The Buttonbush, Cephalanthus occidentalis, is a rounded shrub that has a very open, almost gangly, habit of long branches and green foliage.
The foliage emerges in late spring and is one of the latest plants to break dormancy.
The unusual flowers are creamy-white spherical heads, 1 to 1 1/4 inches long, with stamens protruding above the flower head, and blooms in late summer.
The fruit is a nutlet that persists through winter. Birds just love them. Deer and other wildlife feed on the winter twigs.
It prefers moist and boggy soils and and is perfect for naturalizing in wet areas. It is not tolerant of dry conditions. It can be grown in full to part sun. The bright green foliage turns yellow orange in autumn.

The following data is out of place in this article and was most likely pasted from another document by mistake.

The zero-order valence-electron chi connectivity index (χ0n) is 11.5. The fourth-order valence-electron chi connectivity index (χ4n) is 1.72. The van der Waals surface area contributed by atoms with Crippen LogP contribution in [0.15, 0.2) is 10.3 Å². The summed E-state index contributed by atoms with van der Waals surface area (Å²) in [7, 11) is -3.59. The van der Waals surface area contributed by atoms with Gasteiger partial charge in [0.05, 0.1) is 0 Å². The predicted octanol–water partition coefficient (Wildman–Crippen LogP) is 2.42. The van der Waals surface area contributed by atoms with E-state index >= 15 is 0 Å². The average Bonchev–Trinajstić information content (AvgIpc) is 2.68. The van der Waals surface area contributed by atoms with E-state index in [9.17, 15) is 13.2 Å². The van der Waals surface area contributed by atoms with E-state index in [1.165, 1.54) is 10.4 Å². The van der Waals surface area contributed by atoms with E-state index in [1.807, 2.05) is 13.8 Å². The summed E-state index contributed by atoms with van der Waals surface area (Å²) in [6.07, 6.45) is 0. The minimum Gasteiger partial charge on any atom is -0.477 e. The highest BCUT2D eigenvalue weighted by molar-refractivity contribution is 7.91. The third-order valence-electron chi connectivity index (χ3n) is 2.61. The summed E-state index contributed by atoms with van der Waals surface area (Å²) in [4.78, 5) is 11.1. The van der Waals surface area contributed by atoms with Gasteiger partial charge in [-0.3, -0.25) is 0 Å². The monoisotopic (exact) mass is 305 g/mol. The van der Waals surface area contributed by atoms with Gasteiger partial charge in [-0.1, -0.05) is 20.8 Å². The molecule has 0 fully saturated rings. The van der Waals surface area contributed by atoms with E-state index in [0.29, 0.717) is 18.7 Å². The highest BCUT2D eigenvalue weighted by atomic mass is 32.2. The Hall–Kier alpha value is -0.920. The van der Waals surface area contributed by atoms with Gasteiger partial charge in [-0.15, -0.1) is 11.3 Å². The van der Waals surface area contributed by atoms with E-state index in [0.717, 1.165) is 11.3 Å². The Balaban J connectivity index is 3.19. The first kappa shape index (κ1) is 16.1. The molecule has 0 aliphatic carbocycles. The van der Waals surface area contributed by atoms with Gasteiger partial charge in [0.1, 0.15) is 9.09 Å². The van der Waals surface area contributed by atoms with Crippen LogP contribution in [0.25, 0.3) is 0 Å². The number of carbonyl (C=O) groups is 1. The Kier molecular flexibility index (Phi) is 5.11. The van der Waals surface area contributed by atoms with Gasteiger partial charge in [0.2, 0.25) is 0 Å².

Native in the Eastern United States, from New Brunswick to Florida. Its range extends west to Minnesota, Oklahoma and southern New Mexico, Arizona, California, into Mexico and Cuba.
|Botanical Name||Cephalanthus occidentalis|
|Mature Height||6 - 8 feet|
|Mature Spread||6 - 8 feet|
|Soil Type||Widely Adaptable|
|Sun Exposure||Full Sun, Partial Shade|
|Fall Color||Yellow, Orange|
|Growing Zone Range||4-10|